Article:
16. “It is the fable of Jesus Christ, as told in the New Testament, and the wild and visionary doctrine raised thereon, against which I contend. The story, taking it as it is told, is blasphemously obscene.”- Thomas Paine

    In #11 and #14 Paine is doing early Biblical criticism, in #13 and #16 he is giving us his personal religious views. This is all well and good, but it is a huge leap to get from “Paine was an anti-Christian thinker and pro-American patriot” to “America under its current Constitution was founded on the principles of secularism.” Both statements are true, of course, but it would take some doing to show how one influenced the other. Arguably, Paine is talking about secularism in #12 and #15, and perhaps a case can be made that Paine’s separationism did strongly influence people like Jefferson, Madison, and others who exerted direct influence on the founding process.

    All that said, I wholeheartedly commend Paine to your reading, but don’t just take my word for it.

    17. “Religious controversies are always productive of more acrimony and irreconcilable hatreds than those which spring from any other cause. Of all the animosities which have existed among mankind, those which are caused by the difference of sentiments in religion appear to be the most inveterate and distressing, and ought most to be depreciated. I was in hopes that the enlightened and liberal policy, which has marked the present age, would at least have reconciled Christians of every denomination so far that we should never again see the religious disputes carried to such a pitch as to endanger the peace of society.” – George Washington (Letter to Edward Newenham, 20 Oct 1792)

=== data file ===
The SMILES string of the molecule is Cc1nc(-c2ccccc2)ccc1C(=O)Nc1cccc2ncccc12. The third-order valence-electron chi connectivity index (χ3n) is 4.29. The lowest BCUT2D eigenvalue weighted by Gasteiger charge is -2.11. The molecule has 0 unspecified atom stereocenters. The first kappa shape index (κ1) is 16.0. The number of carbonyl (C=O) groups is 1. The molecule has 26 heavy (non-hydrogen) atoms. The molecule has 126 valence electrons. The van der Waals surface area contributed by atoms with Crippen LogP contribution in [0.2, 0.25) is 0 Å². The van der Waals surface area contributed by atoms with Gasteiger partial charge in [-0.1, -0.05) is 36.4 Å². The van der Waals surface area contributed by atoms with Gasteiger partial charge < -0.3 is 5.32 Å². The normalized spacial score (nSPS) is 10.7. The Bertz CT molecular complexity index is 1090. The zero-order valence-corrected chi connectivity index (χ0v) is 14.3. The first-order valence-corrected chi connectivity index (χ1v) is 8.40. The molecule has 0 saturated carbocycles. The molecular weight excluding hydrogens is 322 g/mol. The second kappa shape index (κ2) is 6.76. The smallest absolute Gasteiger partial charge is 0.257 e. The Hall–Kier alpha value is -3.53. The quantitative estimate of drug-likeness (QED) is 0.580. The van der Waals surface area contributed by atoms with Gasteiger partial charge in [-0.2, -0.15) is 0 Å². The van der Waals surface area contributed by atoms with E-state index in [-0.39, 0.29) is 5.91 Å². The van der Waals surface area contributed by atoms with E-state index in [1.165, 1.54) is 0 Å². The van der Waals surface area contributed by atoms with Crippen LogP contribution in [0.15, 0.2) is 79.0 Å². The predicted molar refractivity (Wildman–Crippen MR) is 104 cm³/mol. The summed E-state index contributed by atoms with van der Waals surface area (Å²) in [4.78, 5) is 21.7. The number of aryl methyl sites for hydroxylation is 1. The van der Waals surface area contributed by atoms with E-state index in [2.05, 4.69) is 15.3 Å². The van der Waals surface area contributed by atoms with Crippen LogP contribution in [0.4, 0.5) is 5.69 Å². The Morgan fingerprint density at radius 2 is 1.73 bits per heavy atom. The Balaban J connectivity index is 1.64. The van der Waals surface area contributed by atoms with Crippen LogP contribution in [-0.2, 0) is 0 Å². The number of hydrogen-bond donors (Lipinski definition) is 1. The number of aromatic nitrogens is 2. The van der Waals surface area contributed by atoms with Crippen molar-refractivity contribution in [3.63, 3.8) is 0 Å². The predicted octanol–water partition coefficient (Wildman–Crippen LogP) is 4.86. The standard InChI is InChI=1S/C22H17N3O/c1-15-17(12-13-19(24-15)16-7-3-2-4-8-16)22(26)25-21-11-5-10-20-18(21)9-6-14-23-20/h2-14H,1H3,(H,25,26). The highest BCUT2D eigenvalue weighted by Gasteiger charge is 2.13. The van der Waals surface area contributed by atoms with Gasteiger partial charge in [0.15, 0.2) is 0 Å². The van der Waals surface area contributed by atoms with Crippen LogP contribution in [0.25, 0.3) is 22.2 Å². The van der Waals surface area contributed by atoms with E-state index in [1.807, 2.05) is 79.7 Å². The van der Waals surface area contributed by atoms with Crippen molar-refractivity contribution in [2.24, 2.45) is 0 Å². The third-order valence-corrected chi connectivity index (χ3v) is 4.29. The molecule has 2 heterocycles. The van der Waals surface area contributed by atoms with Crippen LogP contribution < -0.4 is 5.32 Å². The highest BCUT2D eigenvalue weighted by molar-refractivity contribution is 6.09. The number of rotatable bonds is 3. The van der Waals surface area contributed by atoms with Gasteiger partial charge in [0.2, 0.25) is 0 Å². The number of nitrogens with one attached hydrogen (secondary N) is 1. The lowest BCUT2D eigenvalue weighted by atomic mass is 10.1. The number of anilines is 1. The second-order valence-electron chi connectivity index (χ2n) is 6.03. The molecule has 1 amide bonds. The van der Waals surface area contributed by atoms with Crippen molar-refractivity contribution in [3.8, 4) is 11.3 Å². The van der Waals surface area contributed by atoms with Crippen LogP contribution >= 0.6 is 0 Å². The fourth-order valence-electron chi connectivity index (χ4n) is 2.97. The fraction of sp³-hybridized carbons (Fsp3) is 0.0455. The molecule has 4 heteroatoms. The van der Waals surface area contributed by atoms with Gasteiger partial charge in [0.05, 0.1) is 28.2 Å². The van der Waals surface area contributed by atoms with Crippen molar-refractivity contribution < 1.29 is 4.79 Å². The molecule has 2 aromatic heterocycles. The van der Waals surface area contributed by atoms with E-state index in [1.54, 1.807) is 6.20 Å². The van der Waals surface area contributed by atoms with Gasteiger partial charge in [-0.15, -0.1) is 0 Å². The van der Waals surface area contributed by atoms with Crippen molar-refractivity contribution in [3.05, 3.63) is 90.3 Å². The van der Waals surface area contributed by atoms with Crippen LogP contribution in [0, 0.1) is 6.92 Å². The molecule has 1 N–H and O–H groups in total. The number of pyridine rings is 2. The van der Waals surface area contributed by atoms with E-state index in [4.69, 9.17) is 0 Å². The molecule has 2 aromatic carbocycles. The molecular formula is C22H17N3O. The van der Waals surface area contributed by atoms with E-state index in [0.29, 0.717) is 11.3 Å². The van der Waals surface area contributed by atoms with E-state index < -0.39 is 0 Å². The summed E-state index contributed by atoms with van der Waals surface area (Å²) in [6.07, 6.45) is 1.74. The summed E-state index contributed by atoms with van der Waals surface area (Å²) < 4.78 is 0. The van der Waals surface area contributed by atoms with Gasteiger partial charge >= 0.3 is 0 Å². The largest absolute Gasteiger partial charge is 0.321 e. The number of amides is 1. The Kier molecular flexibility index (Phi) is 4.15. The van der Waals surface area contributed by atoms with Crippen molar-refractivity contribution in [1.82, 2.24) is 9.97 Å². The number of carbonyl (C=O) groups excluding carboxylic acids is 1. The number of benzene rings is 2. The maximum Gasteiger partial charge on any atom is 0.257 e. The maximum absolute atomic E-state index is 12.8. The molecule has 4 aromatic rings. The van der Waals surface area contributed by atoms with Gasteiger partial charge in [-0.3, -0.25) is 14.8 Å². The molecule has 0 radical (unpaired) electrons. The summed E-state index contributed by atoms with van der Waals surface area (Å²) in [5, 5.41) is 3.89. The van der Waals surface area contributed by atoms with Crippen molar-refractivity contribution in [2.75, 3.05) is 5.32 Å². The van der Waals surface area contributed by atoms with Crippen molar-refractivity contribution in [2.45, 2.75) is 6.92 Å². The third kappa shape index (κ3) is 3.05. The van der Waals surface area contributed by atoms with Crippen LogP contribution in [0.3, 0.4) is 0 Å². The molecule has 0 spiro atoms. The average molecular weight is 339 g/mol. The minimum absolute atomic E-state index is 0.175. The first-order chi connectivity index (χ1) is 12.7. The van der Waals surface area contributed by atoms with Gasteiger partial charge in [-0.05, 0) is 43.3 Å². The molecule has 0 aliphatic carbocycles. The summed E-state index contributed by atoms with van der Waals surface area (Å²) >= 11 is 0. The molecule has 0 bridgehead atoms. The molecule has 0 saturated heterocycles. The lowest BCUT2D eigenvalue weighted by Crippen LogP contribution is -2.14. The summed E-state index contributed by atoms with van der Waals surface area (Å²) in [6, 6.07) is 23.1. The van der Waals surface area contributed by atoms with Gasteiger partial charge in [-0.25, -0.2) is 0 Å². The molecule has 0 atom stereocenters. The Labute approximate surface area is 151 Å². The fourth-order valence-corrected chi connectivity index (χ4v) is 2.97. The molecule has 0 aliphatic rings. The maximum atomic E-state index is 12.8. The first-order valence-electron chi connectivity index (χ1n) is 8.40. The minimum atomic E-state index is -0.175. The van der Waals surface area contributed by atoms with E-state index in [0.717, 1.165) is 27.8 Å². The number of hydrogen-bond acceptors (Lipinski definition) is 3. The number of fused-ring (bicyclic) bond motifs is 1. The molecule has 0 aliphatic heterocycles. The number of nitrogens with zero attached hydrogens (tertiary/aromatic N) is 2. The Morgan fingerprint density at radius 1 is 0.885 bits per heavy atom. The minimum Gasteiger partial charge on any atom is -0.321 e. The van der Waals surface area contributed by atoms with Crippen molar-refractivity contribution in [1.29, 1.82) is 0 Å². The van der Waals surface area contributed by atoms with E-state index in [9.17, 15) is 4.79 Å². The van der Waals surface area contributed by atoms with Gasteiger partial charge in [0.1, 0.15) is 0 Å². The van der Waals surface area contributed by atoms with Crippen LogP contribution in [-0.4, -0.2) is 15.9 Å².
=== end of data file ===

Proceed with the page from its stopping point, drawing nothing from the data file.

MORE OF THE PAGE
Excellent quote. Please do pass it on.

    18. “The Bible is not my book, nor Christianity my profession.” – Abraham Lincoln

    He never said it. Anyone is welcome to prove me wrong by citing to a verifiable original source.

    19. “It may not be easy, in every possible case, to trace the line of separation between the rights of religion and the Civil authority with such distinctness as to avoid collisions and doubts on unessential points. The tendency to usurpation on one side or the other, or to a corrupting coalition or alliance between them, will be best guarded agst. by an entire abstinence of the Govt. from interference in any way whatsoever, beyond the necessity of preserving public order, and protecting each sect agst. trespasses on its legal rights by others.” –  James Madison (Letter to the Reverend Jasper Adams, 1832)

    An excellent quotation, perfectly on point. Please do pass it on.

    20. “Religious bondage shackles and debilitates the mind and unfits it for every noble enterprise.” – James Madison (Letter to William Bradford, 1 Apr 1774)

    This one gets even better in context. In this letter Madison praises religious freedom for minority faiths and has a go at the clergy for enforcing their doctrines upon the citizenry. It is important to note that by “bondage” he does not mean religious adherence in general, however.

    After going through the entire list, we’ve seen everything from accurate quotes that carry essentially the same meaning in and out of context, to badly excerpted quotes that distort the meaning 180 degrees, to completely fabricated quotes that cannot be traced to any source document. Before you pass on any quotation, please do at least a cursory search for original sources to discover whether it is spurious or not. If the meme or webpage does not include a reference to when something was written down, consider that a warning flag.

    Some day soon, I would like to compose a top ten list of authentic quotations about secularism from the American Founders, so feel free to leave a comment below with your favorite one and where you found it.

    Share and enjoy!

    Category: FeaturedSecularism

    Article by: Damion Reinhardt

    Former fundie finds freethought fairly fab.